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Training and early experience of a structural engineer may sometimes be confined to teamwork on major works in order to derive maximum benefit from his acquisition of knowledge of engineering and scientific principles. This paper attempts to give advice that should help an engineer when first confronted with problems related to domestic conversions which are not dealt with in standard textbooks. In these circumstances improvisation, commonsense and a basic knowledge of building construction are more valuable than a depth of knowledge of sophisticated theorems. The paper intends to describe some legal implications in addition to advice on exploration of existing work and design and detailing of proposed alterations.
R. Martin Silber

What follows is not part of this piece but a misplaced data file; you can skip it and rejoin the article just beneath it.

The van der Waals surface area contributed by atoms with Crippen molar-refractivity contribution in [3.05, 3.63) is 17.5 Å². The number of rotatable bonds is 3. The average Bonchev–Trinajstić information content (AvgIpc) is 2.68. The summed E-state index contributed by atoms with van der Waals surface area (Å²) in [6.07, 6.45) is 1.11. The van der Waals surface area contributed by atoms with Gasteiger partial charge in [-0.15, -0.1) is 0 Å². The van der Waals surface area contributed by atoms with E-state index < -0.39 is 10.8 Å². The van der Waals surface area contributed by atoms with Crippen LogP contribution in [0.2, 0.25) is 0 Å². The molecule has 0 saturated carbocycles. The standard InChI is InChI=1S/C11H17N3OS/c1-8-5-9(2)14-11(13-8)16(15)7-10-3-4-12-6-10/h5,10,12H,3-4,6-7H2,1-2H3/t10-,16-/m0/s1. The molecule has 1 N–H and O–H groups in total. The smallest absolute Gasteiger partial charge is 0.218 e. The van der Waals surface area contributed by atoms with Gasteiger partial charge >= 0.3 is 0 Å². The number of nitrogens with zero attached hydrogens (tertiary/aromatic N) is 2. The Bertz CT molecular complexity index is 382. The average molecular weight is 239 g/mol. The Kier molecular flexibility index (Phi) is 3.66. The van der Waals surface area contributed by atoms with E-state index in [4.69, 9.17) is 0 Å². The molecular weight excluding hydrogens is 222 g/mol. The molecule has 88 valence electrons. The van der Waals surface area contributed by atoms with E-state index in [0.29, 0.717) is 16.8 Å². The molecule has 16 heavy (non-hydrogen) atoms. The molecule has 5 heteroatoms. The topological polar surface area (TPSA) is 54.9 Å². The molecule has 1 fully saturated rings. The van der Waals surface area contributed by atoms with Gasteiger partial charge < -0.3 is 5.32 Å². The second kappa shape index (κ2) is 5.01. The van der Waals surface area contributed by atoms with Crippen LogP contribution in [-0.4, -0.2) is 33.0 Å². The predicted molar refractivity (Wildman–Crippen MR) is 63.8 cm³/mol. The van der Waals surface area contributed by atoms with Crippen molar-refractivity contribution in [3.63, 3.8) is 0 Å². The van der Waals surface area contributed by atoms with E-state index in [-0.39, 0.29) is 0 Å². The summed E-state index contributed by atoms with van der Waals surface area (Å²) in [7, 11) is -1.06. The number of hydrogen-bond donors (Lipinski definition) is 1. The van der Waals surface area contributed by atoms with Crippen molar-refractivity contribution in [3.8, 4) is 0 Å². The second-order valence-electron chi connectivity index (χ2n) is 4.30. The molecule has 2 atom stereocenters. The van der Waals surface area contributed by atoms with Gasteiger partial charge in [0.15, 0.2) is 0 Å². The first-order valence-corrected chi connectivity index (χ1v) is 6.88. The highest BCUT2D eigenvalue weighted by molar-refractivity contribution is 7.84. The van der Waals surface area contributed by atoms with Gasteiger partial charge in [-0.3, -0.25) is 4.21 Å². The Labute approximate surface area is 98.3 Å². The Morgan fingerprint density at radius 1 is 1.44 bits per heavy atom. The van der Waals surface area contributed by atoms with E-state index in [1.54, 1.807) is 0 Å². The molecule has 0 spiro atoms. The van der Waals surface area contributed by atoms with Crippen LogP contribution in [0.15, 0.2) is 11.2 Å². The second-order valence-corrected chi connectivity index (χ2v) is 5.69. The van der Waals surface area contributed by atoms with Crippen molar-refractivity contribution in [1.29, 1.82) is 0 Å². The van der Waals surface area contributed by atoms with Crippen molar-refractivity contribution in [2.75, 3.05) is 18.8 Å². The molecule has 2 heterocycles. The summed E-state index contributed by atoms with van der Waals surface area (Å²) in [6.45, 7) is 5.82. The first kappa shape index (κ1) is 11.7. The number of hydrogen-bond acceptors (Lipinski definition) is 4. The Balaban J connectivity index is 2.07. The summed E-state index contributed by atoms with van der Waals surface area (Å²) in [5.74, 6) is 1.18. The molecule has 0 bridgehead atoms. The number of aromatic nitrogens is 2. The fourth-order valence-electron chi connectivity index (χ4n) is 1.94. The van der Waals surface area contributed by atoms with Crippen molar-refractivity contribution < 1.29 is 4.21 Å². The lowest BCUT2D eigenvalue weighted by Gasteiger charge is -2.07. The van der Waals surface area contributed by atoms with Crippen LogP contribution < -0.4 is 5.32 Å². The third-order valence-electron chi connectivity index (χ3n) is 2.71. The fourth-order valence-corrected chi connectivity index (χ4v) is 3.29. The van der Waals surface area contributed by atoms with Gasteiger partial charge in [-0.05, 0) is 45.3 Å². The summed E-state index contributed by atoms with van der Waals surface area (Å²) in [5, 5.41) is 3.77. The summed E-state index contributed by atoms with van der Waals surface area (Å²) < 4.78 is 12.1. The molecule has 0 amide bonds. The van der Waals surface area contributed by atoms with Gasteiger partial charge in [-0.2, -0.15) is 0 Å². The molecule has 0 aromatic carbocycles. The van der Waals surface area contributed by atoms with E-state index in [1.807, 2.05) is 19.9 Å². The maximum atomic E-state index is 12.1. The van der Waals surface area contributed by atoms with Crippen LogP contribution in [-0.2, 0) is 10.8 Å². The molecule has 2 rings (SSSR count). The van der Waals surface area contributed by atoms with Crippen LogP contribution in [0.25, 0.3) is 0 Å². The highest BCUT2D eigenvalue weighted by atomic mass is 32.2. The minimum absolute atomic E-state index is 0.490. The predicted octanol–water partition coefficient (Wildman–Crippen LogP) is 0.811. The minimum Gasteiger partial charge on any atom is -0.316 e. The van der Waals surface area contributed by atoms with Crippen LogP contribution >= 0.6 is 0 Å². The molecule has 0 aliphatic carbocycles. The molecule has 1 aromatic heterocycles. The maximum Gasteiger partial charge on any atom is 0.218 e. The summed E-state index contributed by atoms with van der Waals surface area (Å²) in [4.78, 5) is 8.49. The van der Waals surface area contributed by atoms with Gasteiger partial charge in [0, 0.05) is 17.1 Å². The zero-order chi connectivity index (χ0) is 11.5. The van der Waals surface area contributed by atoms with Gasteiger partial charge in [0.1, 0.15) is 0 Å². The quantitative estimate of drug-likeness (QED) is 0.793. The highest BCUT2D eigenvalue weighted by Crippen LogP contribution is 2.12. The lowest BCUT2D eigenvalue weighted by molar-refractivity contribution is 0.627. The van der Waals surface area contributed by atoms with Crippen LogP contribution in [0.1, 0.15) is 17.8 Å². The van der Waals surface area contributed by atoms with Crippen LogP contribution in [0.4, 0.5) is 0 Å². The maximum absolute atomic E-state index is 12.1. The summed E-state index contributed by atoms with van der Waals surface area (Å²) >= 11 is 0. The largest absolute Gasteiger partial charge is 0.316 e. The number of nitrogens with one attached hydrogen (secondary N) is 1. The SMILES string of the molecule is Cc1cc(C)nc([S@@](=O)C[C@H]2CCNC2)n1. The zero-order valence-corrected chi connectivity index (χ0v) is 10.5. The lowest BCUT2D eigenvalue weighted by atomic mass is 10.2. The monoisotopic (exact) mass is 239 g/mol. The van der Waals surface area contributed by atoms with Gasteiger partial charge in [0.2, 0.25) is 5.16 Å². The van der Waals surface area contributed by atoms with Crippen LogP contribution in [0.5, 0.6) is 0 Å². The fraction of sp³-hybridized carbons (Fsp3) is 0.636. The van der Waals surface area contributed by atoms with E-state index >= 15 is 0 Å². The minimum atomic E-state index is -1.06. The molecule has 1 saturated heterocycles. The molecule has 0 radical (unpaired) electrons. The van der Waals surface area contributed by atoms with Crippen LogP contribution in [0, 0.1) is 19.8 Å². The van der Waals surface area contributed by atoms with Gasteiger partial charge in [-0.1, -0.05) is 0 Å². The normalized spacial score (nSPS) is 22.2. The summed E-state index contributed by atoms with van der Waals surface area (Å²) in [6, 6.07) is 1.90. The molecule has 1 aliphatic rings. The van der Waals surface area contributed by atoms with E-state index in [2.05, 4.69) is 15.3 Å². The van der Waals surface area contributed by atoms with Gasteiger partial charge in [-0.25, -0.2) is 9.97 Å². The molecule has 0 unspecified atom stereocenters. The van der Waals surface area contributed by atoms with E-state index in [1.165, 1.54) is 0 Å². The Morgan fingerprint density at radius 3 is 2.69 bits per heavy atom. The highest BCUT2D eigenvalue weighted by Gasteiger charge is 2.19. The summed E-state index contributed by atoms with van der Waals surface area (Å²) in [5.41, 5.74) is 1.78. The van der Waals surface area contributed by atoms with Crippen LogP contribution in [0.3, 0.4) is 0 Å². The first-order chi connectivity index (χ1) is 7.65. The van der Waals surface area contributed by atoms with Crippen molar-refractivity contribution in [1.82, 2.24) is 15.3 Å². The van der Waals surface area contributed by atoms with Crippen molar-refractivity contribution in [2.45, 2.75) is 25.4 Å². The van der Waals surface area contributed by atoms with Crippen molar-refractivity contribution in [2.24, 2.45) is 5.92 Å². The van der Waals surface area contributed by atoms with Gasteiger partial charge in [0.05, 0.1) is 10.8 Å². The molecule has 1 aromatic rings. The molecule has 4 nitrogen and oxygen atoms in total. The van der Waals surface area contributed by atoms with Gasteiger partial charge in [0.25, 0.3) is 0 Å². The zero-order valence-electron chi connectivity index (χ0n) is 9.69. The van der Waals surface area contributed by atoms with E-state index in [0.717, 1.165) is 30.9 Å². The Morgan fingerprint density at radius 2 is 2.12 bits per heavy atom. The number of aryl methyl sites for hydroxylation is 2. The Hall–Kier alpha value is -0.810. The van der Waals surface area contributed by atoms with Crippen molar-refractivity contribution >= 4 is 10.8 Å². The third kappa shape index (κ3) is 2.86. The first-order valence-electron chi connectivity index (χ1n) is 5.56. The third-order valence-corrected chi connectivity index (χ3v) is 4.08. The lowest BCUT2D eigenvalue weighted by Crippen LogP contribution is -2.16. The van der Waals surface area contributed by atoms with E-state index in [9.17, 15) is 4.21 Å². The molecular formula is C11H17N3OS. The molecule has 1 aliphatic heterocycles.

This paper examines in general and critical terms the standards required and achievable in the rehabilitation of old buildings in the context of present political and economic policies. It looks at the requirements of Statutory Regulations, in particular those concerned with fire protection, thermal and acoustic insulation, and illustrates some of the problems in achieving acceptable standards by examining the requirements for a possible new system of lightweight concrete flooring which might be of use in rehabilitation work.
In this paper the author describes the development of a scheme to provide additional exhibition space at the Science Museum, South Kensington, London. The initial brief is discussed and the factors affecting the final design are illustrated. The special relationship between the engineer and architect is emphasised and attention is drawn to the particular construction problems encountered in alteration and rehabilitation schemes.
Ralph L. Mills